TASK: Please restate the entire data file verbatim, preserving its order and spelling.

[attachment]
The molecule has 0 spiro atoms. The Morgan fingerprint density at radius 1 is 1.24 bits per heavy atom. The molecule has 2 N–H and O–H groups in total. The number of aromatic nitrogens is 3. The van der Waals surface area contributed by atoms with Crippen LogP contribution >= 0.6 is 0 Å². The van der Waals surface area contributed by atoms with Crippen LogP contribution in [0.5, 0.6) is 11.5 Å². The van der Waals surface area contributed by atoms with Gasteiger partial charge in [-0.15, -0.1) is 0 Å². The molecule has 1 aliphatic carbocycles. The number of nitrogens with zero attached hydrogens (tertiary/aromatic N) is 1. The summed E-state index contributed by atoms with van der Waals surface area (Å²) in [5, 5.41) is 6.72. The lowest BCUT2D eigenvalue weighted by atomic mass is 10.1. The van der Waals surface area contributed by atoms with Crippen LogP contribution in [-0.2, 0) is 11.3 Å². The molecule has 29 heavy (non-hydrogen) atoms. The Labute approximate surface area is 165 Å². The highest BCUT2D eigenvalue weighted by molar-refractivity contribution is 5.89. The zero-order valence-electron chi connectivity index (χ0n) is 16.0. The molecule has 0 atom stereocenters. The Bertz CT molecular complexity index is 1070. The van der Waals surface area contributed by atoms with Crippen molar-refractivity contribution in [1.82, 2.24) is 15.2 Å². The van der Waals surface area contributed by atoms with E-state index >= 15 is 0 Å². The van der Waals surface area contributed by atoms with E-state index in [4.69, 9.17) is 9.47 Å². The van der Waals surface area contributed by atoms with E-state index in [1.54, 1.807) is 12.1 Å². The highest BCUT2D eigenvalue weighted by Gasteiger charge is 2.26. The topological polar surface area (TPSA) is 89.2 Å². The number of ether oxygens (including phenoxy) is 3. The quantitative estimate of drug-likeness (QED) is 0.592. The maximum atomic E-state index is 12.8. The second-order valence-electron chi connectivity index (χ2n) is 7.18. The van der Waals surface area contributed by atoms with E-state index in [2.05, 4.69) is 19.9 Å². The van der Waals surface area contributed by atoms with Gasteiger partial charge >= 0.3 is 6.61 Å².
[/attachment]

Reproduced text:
The molecule has 0 spiro atoms. The Morgan fingerprint density at radius 1 is 1.24 bits per heavy atom. The molecule has 2 N–H and O–H groups in total. The number of aromatic nitrogens is 3. The van der Waals surface area contributed by atoms with Crippen LogP contribution >= 0.6 is 0 Å². The van der Waals surface area contributed by atoms with Crippen LogP contribution in [0.5, 0.6) is 11.5 Å². The van der Waals surface area contributed by atoms with Gasteiger partial charge in [-0.15, -0.1) is 0 Å². The molecule has 1 aliphatic carbocycles. The number of nitrogens with zero attached hydrogens (tertiary/aromatic N) is 1. The summed E-state index contributed by atoms with van der Waals surface area (Å²) in [5, 5.41) is 6.72. The lowest BCUT2D eigenvalue weighted by atomic mass is 10.1. The van der Waals surface area contributed by atoms with Crippen LogP contribution in [-0.2, 0) is 11.3 Å². The molecule has 29 heavy (non-hydrogen) atoms. The Labute approximate surface area is 165 Å². The highest BCUT2D eigenvalue weighted by molar-refractivity contribution is 5.89. The zero-order valence-electron chi connectivity index (χ0n) is 16.0. The molecule has 0 atom stereocenters. The Bertz CT molecular complexity index is 1070. The van der Waals surface area contributed by atoms with Crippen molar-refractivity contribution in [1.82, 2.24) is 15.2 Å². The van der Waals surface area contributed by atoms with E-state index >= 15 is 0 Å². The van der Waals surface area contributed by atoms with E-state index in [4.69, 9.17) is 9.47 Å². The van der Waals surface area contributed by atoms with E-state index in [1.54, 1.807) is 12.1 Å². The highest BCUT2D eigenvalue weighted by Gasteiger charge is 2.26. The topological polar surface area (TPSA) is 89.2 Å². The number of ether oxygens (including phenoxy) is 3. The quantitative estimate of drug-likeness (QED) is 0.592. The maximum atomic E-state index is 12.8. The second-order valence-electron chi connectivity index (χ2n) is 7.18. The van der Waals surface area contributed by atoms with E-state index in [2.05, 4.69) is 19.9 Å². The van der Waals surface area contributed by atoms with Gasteiger partial charge >= 0.3 is 6.61 Å².